Also there is a new Seal o' Piracy to fight for. Or play for, if you prefer. The Seal for August 2017 calls for playing 10 parlor games. Personally, I dislike this particular goal, because parlor games are my least favorite part of the game. There are infinite variations on Poker, Hearts and Spades across many, many different apps in all the computerized world--why, precisely, do I need to do that in Puzzle Pirates? I'd much rather be doing the things that are actually unique to the game. That said, the Treasure Drop and Drinking games might be considered unique to YPP (despite that Drinking is basically just a thematic skin on the PopCap game Alchemy), but I don't really like them much.

Basically, I'm waiting for Thursdays and Saturdays to play in swordfighting and rumble tournaments. I'm not sure if that counts toward the August Seal o' Piracy. We'll find out.

Standard reminders: Schedule is given in Pirate Time, or U.S. Pacific. Player flags link to Yoweb information pages; Brigand King Flags link to Yppedia Brigand King pages. BK amassed power given in parenthetical numbers, like so: (14). For more info about jobbing contacts, jobber pay, and Event Blockade battle board configuration, check the Blockade tab of your ocean's Notice Board. To get hired, apply under the Voyages tab.

Doubloon Ocean Blockades

*** Saturday, August 5 ***

2:00 p.m. - Harmattan Island, Meridian Ocean
Brigand King holds the island!
Defender: Ice Wyrm's Brood (2)
Attacker: Trap House

7:01 p.m. - Blackthorpe Island, Emerald Ocean
Defender: Spoon Republic
Attacker: No Strings Attached

YPP Weekend Blockades, July 29-30: The target specified is no longer valid
Sat 2017-07-29 11:56:26 (single post)

What is wrong with everyone? There are two--count 'em, two-- blockades currently scheduled across the entire YPP universe. That's it. One on Cerulean and one on Meridian, both scheduled for noon Pirate Time today. WHERE IS EVERYONE OMG (and why nothing on Emerald? That's my doubloon farm, people!)

More war chests may get dropped as we approach the end of the blockade declaration window, but I won't be able to check on that until later on in the afternoon 'cause I'm going to see the 12:30 MDT showing of Atomic Blonde. Will try to remember to check afterward and update this post with any additions to the schedule.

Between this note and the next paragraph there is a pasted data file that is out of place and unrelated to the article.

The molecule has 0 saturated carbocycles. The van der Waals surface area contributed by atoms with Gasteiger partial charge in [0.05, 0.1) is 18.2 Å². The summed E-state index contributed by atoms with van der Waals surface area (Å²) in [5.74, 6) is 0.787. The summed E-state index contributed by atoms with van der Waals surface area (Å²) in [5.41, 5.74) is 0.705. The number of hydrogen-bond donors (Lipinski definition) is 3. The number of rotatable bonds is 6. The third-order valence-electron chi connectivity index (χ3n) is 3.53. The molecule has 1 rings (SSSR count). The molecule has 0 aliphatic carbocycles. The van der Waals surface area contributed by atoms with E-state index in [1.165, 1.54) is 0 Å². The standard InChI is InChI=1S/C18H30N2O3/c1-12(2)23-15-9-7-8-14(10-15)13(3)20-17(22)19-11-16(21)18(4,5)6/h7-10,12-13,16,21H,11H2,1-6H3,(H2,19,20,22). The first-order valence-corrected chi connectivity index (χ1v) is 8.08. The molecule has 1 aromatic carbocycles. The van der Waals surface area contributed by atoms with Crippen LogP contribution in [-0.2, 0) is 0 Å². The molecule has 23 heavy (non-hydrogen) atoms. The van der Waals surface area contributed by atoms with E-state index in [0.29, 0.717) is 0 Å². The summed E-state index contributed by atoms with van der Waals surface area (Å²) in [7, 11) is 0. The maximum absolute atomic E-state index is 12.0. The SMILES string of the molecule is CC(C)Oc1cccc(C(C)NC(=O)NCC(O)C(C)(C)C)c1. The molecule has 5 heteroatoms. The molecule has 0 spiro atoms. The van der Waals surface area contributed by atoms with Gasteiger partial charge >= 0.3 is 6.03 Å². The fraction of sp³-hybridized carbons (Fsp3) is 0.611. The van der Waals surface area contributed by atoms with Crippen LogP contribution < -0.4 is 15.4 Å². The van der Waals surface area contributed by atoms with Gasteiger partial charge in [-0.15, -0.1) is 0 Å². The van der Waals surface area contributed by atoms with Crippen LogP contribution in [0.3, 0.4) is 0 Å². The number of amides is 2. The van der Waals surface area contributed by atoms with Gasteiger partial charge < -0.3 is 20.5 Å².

Update! In fact, yes, a handful of Sunday blockades did drop (including one on Emerald yay), and the Hephaestus' Forge BK attack on Cerulean got rescheduled for Sunday. So there you go. But I did not actually go to the movie after all. Next weekend maybe.

MEANWHILE... I got a prompt to update my Java installation this week. After that, my shortcuts for Dark Seas/Obsidian no longer worked. I was able to fix them following these instructions. The post is about ten years old, but the advice is still good--at least, I can vouch for that in windows. Briefly, you have to edit the shortcut's target folder's name to reference the version of Java you're currently running. So instead of...

  • "C:\Program Files (x86)\Java\jre1.8.0_131\bin\javaw.exe" -jar getdown-dop.jar .

...it now says this:

  • "C:\Program Files (x86)\Java\jre1.8.0_144\bin\javaw.exe" -jar getdown-dop.jar .

(A simpler and more recent post on the subject is here.)

If you're on a Mac I can't help you. With any luck, Gothmog's post will still be useful to you, too.

Standard reminders: Schedule is given in Pirate Time, or U.S. Pacific. Player flags link to Yoweb information pages; Brigand King Flags link to Yppedia Brigand King pages. BK amassed power given in parenthetical numbers, like so: (14). For more info about jobbing contacts, jobber pay, and Event Blockade battle board configuration, check the Blockade tab of your ocean's Notice Board. To get hired, apply under the Voyages tab.

Doubloon Ocean Blockades

*** Saturday, July 29 ***

12:00 p.m. - Akhlys Island, Meridian Ocean
Brigand King attack!
Defender: Imperial Coalition
Attacker: The All-Consuming Flame (3)

*** Sunday, July 30 ***

10:44 a.m. - Stormy Fell, Meridian Ocean
Event: 1 round, nonsinking
Hosted by: Barely Dressed

11:38 a.m. - Harmattan Island, Meridian Ocean
Brigand King holds the island!
Defender: Ice Wyrm's Brood (2)
Attacker: The Warriors

12:00 p.m. - Ventress Island, Emerald Ocean
Defender: Crayon Box
Attacker: Spoon Republic

Subscription Ocean Blockades

*** Sunday, July 30 ***

11:00 a.m. - Hephaestus' Forge, Cerulean Ocean
Brigand King attack!
Defender: Babylon
Attacker: Fleet of his Imperial Scaled Highness (2)

of flesh and blood, born to make mistakes, yadda tunefully yadda
Fri 2017-07-28 22:32:14 (single post)

Well. After that big, passionate, weary oasis manifesto yesterday... I went and got all caught up in following today's news cycle and didn't write for beans. Not a biscuit. Not even a little green apple. Nothing. Then I went out to Buddha Thai where I kept reading the news obsessively and also ate my whole damn plate of drunken noodles in one sitting. This led inevitably to evening food coma.

Well.

*Digs toe in sand, blushes, shuffles away humming Human League duets*

So anyway, the Friday Fictionette for July 28th (to do with a city that only comes out at noon and the only girl in town who can see it) will be out by Monday the 31st, at which time the Fictionette Freebie for July will get released and the Fictionette Artifact for March (yes, I'm still way behind there) will go out in the mail. That's the plan. That's my story. We'll see how well I stick to it.

OK. Off to see what else blew up since I've been napping.

this is my oasis of normality it is a nice oasis have a coconut
Thu 2017-07-27 22:37:31 (single post)

Things are getting kind of unhinged out there. (Getting?) OK, more unhinged. Dramatically more unhinged. I'm not oblivious to this--I wish I had the luxury to be oblivious, but I don't think anyone has that luxury, not really. I've been keeping a browser tab open on the latest political open thread at Metafilter, refreshing it frequently, and dreading what I'll see but being grateful for the intelligent and bleakly humorous tenor of the conversation there.